Department of Labor Proposed Rules Regarding Child Performers
What began as an attempt to address eating disorders within the modeling world has, three years later, resulted in a set of proposed rules which will jeopardize the safety and financial well being of child performs and drive film, television and theatrical productions away from New York. The Department of Labor has failed to provide child performers with notice of the only hearing for public commentary set two days after Christmas.
History Of The Child Performers Advisory Board
On January 30, 2007, over three years ago, New York Assemblyman Jose Rivera, Chair of the Assembly Task Force on Food, Farm and Nutrition Policy, introduced legislation creating an advisory board to address eating disorders particular to the modeling industry. Statements by the Assemblyman, published at the time, make it clear that the creation of this board was in direct response to the death of a 21 year old Brazilian model due to an eating disorder.
In August of 2007, just in time for NY Fashion Week, Governor Spitzer formally announced the creation of the Child Performers Advisory Board. This Committee was charged with creating guidelines for the employment of child performers AND MODELS with the specific assignment to address eating disorders within the industry. According to the meeting videos, they disbanded without specific action plans.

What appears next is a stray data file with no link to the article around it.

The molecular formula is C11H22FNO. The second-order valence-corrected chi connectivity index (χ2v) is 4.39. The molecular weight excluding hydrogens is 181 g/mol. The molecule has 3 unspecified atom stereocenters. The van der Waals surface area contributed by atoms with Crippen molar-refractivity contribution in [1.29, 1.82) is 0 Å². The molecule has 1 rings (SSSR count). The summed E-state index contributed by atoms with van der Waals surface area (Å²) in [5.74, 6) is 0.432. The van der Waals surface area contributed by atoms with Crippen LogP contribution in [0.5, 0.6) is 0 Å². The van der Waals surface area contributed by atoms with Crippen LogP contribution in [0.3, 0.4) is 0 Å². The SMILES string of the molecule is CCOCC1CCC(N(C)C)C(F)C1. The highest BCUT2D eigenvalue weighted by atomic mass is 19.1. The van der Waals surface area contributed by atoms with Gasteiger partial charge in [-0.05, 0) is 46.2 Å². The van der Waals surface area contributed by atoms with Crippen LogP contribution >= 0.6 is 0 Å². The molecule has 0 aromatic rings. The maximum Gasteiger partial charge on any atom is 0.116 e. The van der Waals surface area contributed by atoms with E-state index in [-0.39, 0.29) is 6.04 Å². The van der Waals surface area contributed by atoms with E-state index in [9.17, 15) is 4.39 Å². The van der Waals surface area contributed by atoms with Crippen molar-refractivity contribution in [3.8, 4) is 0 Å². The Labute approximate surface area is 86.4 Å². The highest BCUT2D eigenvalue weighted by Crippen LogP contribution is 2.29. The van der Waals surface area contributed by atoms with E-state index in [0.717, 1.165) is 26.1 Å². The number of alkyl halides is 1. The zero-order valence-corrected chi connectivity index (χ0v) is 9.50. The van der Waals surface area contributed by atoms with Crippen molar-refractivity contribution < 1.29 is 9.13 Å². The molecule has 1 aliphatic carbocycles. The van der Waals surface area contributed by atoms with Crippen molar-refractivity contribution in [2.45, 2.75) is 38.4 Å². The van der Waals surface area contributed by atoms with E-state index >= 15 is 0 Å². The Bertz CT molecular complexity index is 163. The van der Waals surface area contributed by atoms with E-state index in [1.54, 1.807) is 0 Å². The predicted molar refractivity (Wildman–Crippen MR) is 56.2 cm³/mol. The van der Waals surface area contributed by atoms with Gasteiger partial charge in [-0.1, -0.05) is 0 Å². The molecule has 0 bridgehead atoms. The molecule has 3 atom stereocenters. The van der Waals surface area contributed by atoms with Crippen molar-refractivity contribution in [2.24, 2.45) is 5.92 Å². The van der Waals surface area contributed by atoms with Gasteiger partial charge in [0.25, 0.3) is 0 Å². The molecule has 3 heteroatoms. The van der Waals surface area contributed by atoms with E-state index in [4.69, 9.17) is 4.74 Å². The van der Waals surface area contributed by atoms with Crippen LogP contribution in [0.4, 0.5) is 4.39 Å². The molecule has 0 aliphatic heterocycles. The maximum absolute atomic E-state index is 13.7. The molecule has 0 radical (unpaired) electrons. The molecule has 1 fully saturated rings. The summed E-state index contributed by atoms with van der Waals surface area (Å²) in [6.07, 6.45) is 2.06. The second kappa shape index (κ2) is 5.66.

Surprise Move By The Department Of Labor With No Impact To Child Modeling Industry
A few weeks ago, in a surprise move by the Department of Labor (“DOL”), the recommendations of this Committee were published in the November 10, 2010 issue of “The Register,” the legal notification document of the DOL setting in motion a 45 day period after which the proposed rules, if adopted, will become law. According to New York law, the legislature enacts laws giving state government departments, such as the DOL, broad authority to create rules designed to carry out policy. Department staff and committees then develop rules to support whatever mission the department believes is in keeping with their legislative mandate.
Surprisingly, the proposed rule will have no consequences to the child modeling industry, the original target of the Advisory Board’s mission, as jurisdiction over child models falls within the Board of Education (BOE) and not the Department of Labor. Sadly, child models will continue to operate unchecked as the modeling industry has declared it is self-policing and the BOE does little to mandate permits.
The Rule Jeopardizes Child Performers & Drives Productions Away From New York